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Feature-rich categorical probability distribution for browsers and Node.js.

Example applications


CategoricalDistribution models a categorical probability distribution. In another words it learns how probable a thing is in a set of things.

For example imagine a jar filled with unknown number of colored marbles. You sample (i.e. pick) a handful of marbles from the jar and teach their colors to the CategoricalDistribution. Now you can use the distribution to predict the color of the next sample and how probable it is. The more samples you teach, the more accurate the predictions become.

Every sample belongs to a category. For example blue marble belongs to the category 'blue'. Therefore we represent the sample by the string 'blue'.


Create a new distribution by var d = CategoricalDistribution.create(). Teach samples to it by d.learn(['red', 'green', 'red', 'blue']). This produces the distribution in the image below.

Example distribution

After this you can find the probabilities of categories by d.prob(['red', 'blue', 'yellow']), returning an array [0.5, 0.25, 0]. The most probable ones can be found by d.mode(2), returning ['red', 'blue']. Their probability placing can be found by d.rank(['red', 'green', 'yellow']), returning [0, 2, Infinity] i.e. 'red' is the most probable, 'green' is the third and 'yellow' has no placing because there hasn't been any 'yellow' samples.

To replay the learned distribution, samples can be taken by d.sample(4), returning an array similar to ['blue', 'red', 'red', 'green']. The distribution can also be copied by d.copy() or filtered by d.subset(['blue', 'green']) to allow further modifications without altering the original one.

To store or load the distribution, it can be serialized into an array by d.dump() and read back by d.load(dumpedArray).

Basic example

>> var d = CategoricalDistribution.create()
>> d.learn(['like', 'like', 'dislike', 'like'])
>> d.prob(['like'])
>> d.sample(3)
['dislike', 'like', 'like']


(not yet working) Node.js: npm install categorical-distribution and var CategoricalDistribution = require('categorical-distribution');

Browsers: download and <script src="categorical-distribution.js"></script>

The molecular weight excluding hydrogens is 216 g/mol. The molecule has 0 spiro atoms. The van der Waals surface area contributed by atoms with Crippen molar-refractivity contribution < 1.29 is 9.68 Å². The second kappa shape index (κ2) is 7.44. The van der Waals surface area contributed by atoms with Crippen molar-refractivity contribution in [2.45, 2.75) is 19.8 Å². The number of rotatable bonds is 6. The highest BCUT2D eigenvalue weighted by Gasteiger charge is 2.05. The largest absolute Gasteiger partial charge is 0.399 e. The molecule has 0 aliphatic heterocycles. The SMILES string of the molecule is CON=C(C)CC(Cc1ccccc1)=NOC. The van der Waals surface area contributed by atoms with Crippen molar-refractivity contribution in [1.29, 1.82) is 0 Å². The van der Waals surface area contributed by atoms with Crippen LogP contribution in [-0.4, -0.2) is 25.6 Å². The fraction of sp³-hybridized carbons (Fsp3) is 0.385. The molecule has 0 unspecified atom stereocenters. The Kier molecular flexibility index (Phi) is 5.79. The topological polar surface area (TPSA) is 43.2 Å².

Construct a new CategoricalDistribution instance.

>> var d = CategoricalDistribution.create()

d.learn(samples, [weight=1])

Learn these samples. Chainable.

>> var d = CategoricalDistribution.create()
>> d.learn(['red', 'blue', 'red', 'green'])
>> d.prob(['red', 'green', 'blue'])
[0.5, 0.25, 0.25]

If there is only one event, array is optional:

>> d.learn('red')

The optional weight parameter can be given to add custom amount of weight to the category. Default weight is 1.

>> var cd = CategoricalDistribution.create()
>> cd.learn('red', 2)
>> cd.learn('green')
>> cd.prob('green')

See Under the hood for details.

The following three blocks produce equal results

>> d.learn(['red', 'blue', 'red', 'green'])
>> d.learn(['red', 'blue'])
>> d.learn(['red', 'green'])
>> d.learn(['red', 'blue']).learn(['red']).learn('green')

d.unlearn(samples, [weight=1])

Forget the these samples. Do not forget the whole category, only the samples. Inverse of d.learn. Chainable.

// red 2, blue 1, green 1
>> d.unlearn(['red', 'blue'])
>> d.prob(['red', 'green', 'blue'])
[0.5, 0.5, 0]

If there is only one event, array is optional:

>> d.unlearn('red')


Probabilities of the categories. If parameter is omitted return probabilities of all categories in their probability order.

// red 2, blue 1, green 1
>> d.prob(['red', 'green'])
[0.5, 0.25]
>> d.prob()
[0.5, 0.25, 0.25]

If given only one category, array is optional:

>> d.prob('red')


Alias d.head([n])

Return n most probable categories ordered by their probability. If n is omitted or large, return all the categories.

// red 2, blue 1, green 1
>> d.mode()
['red', 'green', 'blue']
>> d.mode(1000)
['red', 'green', 'blue']
>> d.mode(1)
>> d.mode(0)


List the most probable category and the categories whose probability differs from it at most by tolerance * 100 percent. Tolerance 1 will list all the categories. The list is ordered by probability.

// red 5, blue 3, green 2
>> d.prob(['red', 'blue', 'green'])
[0.5, 0.3, 0.2]
>> d.peak(0)
>> d.peak(0.3)  // >= 0.5 - 0.3*0.5 = 0.35